‘Value for money’ procurement; a possible stimulus for Sierra Leone’s post Ebola recovery
Successive reports by the Auditor- General (AG) have consistently identified non-compliance of procurement procedures as a serious challenge in the country’s public financial management system.
In the executive summary of the 2011 report, the AG stated that; “We encountered many instances of breaches in procurement procedures. Several significant lapses were observed … resulting in incomplete transactions and hence unsatisfactory service delivery”.
The 2012 report was even more critical and imputed that “failure to comply with procurement laws and regulations remains endemic and is a bigger problem to tackle successfully”. The report went on to relate those procurement failures to loss of revenue: “Our audit work on the Public Accounts and in MDAs suggests procurement deviations from laws and regulations amounting to Le24, 225,042,005”.
With those gloomy findings, one would expect that the 2013 report should have shown some improvement; rather it makes a grim reading.
“Uncompetitive and unfair procurement processes, inadequate contract management and missing tender documentation were observed during the course of the audit. In many cases there was no evidence of fair, transparent and competitive processes being followed in awarding contracts. For instance, we found that MDAs undertook Le 9.2 billion in procurements for which the PPA and Regulations were not followed. In addition, salient supporting documents such as; performance bonds, GST returns, and contractual agreements covering Le 13.3 billion of procurements, though requested, were not presented for audit.
Experts say, in many countries, public procurement accounts for about 20-30% of GDP. Therefore, if the processes and procedures are not properly handled, a huge chunk of public funds would be unaccounted for. Clearly, procurement has a reputational implication and the World Bank (WB) takes it seriously. The WB Procurement Hub Coordinator, Chief Bayo Awosemusi explains that “It is an important activity in project implementation and serves as a link between commitment of a loan and its disbursement”.
In the quest to supporting the government in reversing the systemic failures as highlighted in the AG’s report, the Bank is engaging the government, under the auspices of its recently effective project – Public Financial Management Consolidation and Improvement Project – to strengthen the capacities of MDA, Local Council, and Regulatory Agency to conduct their procurement activities consistent with the PPR Act and Regulations. Substantial funding has been provided to cater to these needs.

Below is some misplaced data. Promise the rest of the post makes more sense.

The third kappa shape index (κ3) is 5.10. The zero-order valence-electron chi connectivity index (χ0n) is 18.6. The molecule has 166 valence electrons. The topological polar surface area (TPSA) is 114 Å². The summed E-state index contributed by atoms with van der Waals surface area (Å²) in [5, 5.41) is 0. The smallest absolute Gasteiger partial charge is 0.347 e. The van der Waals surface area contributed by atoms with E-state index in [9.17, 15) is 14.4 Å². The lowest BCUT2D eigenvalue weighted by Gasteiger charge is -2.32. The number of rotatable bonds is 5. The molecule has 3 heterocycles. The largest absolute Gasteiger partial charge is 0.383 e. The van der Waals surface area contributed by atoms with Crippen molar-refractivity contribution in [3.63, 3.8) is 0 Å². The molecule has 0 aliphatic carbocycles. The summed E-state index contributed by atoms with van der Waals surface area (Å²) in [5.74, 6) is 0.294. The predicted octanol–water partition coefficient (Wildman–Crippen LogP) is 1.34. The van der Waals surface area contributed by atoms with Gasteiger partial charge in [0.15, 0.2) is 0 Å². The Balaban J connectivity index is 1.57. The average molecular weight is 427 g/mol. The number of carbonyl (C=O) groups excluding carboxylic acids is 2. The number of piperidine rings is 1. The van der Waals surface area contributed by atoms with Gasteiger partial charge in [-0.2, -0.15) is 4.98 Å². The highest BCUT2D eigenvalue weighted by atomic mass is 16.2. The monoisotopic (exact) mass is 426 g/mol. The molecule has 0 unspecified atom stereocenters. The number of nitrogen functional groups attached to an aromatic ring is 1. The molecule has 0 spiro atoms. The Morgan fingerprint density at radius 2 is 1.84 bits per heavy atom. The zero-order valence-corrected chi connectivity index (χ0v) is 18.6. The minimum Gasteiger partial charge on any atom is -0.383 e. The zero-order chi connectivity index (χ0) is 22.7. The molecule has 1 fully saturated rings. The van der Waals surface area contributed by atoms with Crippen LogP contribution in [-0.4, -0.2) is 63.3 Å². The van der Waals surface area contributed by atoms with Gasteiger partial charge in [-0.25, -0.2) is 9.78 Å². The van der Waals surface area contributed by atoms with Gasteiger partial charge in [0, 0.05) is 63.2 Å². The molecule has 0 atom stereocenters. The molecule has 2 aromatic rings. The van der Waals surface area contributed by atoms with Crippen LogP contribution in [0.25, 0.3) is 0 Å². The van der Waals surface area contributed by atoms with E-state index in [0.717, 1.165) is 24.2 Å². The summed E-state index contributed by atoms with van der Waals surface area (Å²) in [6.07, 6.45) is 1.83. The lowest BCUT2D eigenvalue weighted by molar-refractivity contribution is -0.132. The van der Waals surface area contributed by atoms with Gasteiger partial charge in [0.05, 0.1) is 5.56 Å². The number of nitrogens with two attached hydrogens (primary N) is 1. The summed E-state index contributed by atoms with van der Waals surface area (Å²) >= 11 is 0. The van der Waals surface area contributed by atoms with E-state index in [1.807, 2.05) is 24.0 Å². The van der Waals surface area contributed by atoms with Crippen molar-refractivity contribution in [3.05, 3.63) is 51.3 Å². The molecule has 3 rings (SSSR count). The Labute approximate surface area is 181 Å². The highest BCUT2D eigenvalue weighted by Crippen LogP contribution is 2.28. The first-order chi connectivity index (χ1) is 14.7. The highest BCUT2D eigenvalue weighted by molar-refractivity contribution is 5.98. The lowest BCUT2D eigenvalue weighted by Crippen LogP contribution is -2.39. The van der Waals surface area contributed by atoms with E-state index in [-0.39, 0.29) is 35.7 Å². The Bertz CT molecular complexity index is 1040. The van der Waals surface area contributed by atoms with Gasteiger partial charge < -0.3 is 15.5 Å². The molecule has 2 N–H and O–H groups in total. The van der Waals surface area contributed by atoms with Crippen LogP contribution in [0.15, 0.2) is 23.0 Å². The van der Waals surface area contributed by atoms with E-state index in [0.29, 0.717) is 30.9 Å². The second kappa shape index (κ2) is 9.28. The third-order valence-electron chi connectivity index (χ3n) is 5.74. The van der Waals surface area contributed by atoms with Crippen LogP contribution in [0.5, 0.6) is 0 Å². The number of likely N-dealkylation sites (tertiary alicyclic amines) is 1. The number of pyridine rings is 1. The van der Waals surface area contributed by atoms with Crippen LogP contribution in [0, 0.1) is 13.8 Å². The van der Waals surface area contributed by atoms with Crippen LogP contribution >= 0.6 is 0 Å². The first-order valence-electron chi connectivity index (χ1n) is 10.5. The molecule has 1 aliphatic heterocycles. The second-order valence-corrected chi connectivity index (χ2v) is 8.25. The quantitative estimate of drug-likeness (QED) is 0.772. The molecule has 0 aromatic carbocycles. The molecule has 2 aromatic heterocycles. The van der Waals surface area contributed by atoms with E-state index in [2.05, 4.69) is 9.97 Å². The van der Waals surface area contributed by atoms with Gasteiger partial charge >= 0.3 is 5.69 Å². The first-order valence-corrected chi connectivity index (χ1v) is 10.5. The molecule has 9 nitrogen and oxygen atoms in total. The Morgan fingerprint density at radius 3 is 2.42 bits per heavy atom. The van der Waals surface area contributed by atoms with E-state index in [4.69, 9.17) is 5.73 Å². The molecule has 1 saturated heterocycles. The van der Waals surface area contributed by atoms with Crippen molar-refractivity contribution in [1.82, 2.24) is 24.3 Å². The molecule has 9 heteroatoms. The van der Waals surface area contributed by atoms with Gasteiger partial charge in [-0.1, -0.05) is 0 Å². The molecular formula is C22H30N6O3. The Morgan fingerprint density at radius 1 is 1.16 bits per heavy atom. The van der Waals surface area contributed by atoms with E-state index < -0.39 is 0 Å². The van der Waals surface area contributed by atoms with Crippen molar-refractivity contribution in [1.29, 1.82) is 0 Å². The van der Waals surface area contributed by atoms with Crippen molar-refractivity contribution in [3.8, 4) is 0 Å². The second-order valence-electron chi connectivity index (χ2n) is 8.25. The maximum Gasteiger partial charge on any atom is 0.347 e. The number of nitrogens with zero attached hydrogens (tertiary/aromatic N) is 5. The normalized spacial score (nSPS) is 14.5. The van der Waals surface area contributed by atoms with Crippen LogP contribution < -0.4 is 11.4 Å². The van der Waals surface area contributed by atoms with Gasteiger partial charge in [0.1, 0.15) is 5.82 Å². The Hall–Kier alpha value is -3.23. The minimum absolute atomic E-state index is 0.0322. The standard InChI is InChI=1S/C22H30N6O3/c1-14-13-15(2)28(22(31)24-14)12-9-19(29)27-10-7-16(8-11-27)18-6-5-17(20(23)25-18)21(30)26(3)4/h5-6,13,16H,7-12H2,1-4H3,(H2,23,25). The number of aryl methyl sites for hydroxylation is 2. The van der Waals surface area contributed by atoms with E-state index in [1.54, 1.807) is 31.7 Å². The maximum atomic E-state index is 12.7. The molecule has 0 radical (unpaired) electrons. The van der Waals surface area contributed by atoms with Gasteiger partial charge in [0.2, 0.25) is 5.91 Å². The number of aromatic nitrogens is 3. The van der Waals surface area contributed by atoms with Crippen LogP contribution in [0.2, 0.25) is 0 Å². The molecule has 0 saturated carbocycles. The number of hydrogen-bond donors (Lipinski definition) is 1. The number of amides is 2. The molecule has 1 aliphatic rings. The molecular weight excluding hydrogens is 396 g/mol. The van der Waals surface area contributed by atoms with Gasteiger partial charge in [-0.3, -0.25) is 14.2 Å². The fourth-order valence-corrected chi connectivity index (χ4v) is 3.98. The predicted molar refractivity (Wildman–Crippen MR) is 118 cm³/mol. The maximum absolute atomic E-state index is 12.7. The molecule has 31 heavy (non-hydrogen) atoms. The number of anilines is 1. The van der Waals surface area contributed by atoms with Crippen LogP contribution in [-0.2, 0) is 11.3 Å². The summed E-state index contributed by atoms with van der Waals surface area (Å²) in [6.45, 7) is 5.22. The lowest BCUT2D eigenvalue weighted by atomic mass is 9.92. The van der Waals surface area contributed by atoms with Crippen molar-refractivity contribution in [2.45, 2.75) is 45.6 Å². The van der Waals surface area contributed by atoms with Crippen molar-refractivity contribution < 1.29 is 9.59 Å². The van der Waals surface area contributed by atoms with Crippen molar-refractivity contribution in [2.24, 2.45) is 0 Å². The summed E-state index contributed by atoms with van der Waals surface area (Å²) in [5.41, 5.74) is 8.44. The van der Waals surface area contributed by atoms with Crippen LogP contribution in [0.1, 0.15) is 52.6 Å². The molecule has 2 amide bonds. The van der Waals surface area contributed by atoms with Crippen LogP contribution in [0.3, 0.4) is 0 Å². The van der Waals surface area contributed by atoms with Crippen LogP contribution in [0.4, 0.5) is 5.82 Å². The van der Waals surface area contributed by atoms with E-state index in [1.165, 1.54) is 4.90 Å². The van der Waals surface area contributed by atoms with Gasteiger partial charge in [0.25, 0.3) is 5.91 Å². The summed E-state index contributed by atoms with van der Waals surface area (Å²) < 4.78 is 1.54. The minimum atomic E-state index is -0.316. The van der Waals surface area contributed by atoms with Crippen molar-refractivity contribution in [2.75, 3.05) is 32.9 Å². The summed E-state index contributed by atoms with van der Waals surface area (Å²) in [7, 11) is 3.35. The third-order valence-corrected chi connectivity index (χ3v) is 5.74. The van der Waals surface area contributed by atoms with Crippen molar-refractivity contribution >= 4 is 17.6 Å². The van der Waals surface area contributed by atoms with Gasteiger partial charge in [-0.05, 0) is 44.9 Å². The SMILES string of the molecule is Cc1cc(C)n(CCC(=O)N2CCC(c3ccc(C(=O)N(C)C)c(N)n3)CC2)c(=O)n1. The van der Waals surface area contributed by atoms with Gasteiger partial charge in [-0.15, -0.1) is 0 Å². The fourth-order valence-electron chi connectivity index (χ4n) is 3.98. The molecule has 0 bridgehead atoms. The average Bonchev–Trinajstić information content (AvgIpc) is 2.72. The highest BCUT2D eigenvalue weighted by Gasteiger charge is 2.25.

Regarding WB-funded projects, measures are in place to ensure that the principles and procedures are being followed. As far as procurement is concerned, projects are largely being audited by private sector auditors ensuring more rigorous due diligence processes (prior reviews and post procurement reviews).
Meanwhile, prior to the outbreak of the Ebola epidemic, the World Bank’s procurement team has been engaging its projects counterparts, the media and other stakeholders regarding the bank’s procurement policies. This is to ensure a move towards achieving the broader objective of “value for money” in procurement processes within the WB-funded projects.
In April 2014, the World Bank procurement team organized a two-day training workshop which targeted Project Coordinators/Directors, Procurement Specialist/Officers/Assistants, Consultants and Project Accountants. About 21 representatives, some of whom had not had approved procurement plans, participated.
The Objectives of the workshop were to: (i) review 2013 procurement plans to identify any bottlenecks and develop strategies to avoid them in future; (ii) align 2014 procurement activities with project development objectives; (iii) adopt procurement methods that would lead to smarter procurement implementation with stronger development on the ground in line with revised thresholds; (iv) adopt strategies for quick disbursement; (v) exchange of experience on project implementatio n; and (vi) timely public disclosure of approved/updated procurement plans in line with relevant Guidelines.
Supported by the Procurement Hub Coordinator, the WB Country Office procurement and financial management teams reviewed the various projects’ procurement plans. The training covered (i) Procurement Implementation Risks Management for Results; (ii) Focusing on Managing for Results in the Annual Work Planning Process; (iii) Results-based Procurement Planning; (iv) Contract Administration and Monitoring; (v) Procurement Cycle Tracking System (PROCYS); (vi) Procurement Implementation for results – the flexibilities and (vii) Issues Observed in Procurement Post Reviews. During the workshop, the various project teams finalized the project procurement plans for 2014.
However, while there are indications of good capacity among many of the participants, it was clear that continuous capacity building was still required for others. But observers say that, in addition to capacity issues, there were other very important elements standing in the way of surmounting the country’s procurement challenges. Admittedly, there is need for strong punitive sanctions taken on infringements while attitudinal change will also be required.
The Auditor-General’s report of 2012 states that; “The governance, legal and enforcement framework contained in the National Procurement Act 2004, is basically well designed but the will to make it work seems to be missing”
As Sierra Leone strives towards recuperation from the devastation of the Ebola outbreak, observers say, a better appreciation of the Auditor General’s recommendations might achieve ‘value-for-money and significantly save much needed resources which could be ploughed into other recovery programs.
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